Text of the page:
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Massachusetts faces a big adjustment to meet its net-zero emissions goal

Morning traffic on the Mass Pike.
Jesse Costa
/
WBUR
Morning traffic on the Mass Pike.

There's been another major setback for Massachusetts Governor Charlie Baker's climate and energy plans.

Connecticut Governor Ned Lamont said he's done pushing for the state to pass the Transportation and Climate Initiative.

That move left Massachusetts as the final state in the partnership, which aims to rein in emissions and pay for cleaner energy — in part by making fuel suppliers buy carbon credits.

But when Connecticut bailed, so did Massachusetts Gov. Charlie Baker.

Matt Murphy of the State House News Service talks about how big a deal this was to Massachusetts' climate plans.

Matt Murphy, SHNS: Yeah, it's pretty significant, with the final states pulling out of TCI, basically rendering this initiative dead. [Baker] had put a lot of his climate planning to reduce carbon emissions and make Massachusetts a net-zero emissions state by 2050. He built a lot of it around TCI.

And the fact is that this program worked in two different ways. One is: By capping the emissions, it would reduce the amount of carbon being emitted into the environment. But it was also going to generate hundreds of millions of dollars for the participating states to invest in other clean energy programs, and things like electrification, that would further reduce emissions and help fight climate change.

One silver lining here — or a mitigating factor — is that with this project dying, on the other hand, we're seeing Congress come through with a major infrastructure and climate bill in the "Build Back Better" plan that is going to send Massachusetts lots and lots of money that they can use on things that they were going to use TCI money for to help reach its climate goals.

Carrie Healy, NEPM: This comes on the heels of Maine voters rejecting a Canadian hydropower line that was supposed to bring energy to Massachusetts. Do you have any idea what Baker's likely next move could be to get the state to net-zero emissions by 2050?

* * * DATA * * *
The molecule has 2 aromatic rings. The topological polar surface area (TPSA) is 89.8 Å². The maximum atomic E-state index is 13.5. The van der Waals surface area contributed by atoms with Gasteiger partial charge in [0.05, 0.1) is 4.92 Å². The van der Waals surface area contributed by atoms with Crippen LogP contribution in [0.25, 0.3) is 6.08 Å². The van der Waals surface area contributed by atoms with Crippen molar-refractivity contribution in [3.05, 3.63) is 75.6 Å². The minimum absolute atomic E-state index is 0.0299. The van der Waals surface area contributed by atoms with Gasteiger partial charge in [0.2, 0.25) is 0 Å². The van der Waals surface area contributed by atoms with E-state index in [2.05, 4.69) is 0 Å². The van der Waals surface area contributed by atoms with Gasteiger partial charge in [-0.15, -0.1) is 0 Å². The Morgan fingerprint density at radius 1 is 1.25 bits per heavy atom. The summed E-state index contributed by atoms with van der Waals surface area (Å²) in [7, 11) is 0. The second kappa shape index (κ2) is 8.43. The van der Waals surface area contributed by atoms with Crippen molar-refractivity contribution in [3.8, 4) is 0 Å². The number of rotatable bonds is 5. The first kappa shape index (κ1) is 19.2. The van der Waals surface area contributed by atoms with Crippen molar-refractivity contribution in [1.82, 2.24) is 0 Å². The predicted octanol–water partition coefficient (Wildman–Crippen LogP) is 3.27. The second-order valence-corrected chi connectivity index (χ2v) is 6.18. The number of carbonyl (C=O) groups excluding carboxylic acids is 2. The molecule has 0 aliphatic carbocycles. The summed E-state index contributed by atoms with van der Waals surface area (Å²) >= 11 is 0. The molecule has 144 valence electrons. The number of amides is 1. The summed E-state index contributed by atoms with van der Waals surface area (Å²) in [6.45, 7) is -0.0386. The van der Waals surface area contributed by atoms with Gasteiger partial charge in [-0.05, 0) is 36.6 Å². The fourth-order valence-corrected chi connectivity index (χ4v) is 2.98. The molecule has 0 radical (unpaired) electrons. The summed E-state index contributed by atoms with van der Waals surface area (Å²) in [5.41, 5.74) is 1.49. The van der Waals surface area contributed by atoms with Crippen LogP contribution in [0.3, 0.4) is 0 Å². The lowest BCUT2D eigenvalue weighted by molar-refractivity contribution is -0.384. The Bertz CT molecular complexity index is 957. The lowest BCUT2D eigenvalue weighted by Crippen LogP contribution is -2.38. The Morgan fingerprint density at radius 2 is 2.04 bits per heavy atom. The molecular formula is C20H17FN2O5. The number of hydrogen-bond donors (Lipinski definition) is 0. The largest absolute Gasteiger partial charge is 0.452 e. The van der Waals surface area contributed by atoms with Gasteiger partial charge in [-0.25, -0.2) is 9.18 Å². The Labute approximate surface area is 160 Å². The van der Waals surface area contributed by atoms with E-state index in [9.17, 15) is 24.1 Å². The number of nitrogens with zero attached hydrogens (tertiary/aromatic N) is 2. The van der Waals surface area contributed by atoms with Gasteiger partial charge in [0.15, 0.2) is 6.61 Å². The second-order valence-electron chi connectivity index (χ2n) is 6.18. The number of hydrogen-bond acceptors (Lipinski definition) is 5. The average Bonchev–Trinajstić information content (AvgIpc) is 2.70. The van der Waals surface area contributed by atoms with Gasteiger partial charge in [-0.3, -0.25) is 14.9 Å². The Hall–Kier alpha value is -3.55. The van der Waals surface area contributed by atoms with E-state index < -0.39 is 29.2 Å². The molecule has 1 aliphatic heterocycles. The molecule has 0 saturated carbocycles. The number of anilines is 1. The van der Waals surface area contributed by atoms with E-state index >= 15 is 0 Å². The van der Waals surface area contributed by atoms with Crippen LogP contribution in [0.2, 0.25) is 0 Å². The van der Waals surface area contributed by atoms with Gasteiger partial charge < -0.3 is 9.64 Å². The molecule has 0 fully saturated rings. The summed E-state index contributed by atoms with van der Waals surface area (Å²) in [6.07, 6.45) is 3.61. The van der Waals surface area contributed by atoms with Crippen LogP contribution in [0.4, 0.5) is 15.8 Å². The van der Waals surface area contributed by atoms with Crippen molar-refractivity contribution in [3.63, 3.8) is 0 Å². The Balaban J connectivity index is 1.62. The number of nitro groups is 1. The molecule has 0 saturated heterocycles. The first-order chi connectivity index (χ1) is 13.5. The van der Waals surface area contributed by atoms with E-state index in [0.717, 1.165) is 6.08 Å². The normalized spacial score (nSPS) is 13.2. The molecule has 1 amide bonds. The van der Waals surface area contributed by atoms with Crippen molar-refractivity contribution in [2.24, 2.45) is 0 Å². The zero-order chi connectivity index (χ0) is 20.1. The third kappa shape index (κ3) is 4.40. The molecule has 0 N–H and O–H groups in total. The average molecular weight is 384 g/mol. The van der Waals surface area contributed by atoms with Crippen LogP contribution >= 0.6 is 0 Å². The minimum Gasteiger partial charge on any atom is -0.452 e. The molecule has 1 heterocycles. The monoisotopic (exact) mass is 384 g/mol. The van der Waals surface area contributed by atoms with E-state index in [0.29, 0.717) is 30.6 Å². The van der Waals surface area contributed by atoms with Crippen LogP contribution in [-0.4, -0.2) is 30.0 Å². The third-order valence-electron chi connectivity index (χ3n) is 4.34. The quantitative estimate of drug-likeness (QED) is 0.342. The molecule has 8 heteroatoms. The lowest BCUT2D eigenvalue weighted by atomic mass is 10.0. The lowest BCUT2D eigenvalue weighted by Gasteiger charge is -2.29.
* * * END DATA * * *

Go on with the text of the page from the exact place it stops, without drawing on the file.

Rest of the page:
This was always going to be a multi-pronged strategy. Probably at this point they're going to have to go back and update their climate plan and that roadmap.

They've not given up on the idea of importing hydropower from Quebec. They're weighing the options with that transmission line.

They're continuing to pursue offshore wind projects. We may see more in that space.

And then it comes down to money. How quickly can you ramp up things like getting buildings more energy efficient, and putting money into those spaces, electrifying the public transportation fleet, projects like that. So that is where I think we're going to see the federal money come in, and play a big part in the state's efforts moving forward.

The Massachusetts Legislature took off for the holiday season, leaving Baker and others quite annoyed that lawmakers failed to pass a bill dishing out nearly $4 billion in federal COVID-19 money. The Legislature is in informal sessions for the next seven weeks. What is the status of negotiations, and could that bill pass during informal sessions?

It's certainly possible. Leaders in both the House and Senate say talks will continue over this period of informal sessions and lawmaking.

The hitch here, of course, is that during informal sessions, there aren't roll calls. So any one lawmaker, either the Republican Party or a Democrat, could object and stop any deal in its tracks.

One thing that leaders point to in their favor, should they strike a compromise, is that the bills pass both branches, the House and the Senate, unanimously. So if they can keep everybody happy, and put it together — a final package that doesn't stray too far from what the bills have passed each branch look like, and includes a lot of the local projects that lawmakers fought for individually — it's certainly possible that we could see this get done before the new year.

Finally, we've seen modest increases in the state's COVID-19 positivity rate and case numbers, even as more kids become eligible for vaccines and all adults can now get boosters. Are officials concerned this is going to increase more in days after Thanksgiving, as we saw last year?

Yeah, I think there's always concern. This year is much different than last year, in that there are vaccines; that you have 90% of the eligible population in Massachusetts vaccinated.

More and more kids are getting vaccinated, but we are seeing several breakthrough cases.

There have been cases in schools where there will continue to be concerns. As people gather, as people travel, I think there is certainly some concern that we could see a continued bump up in some of these numbers.

Keep up here with Beacon Hill In 5.

Carrie Healy hosts the local broadcast of "Morning Edition" at NEPM. She also hosts the station’s weekly government and politics segment “Beacon Hill In 5” for broadcast radio and podcast syndication.
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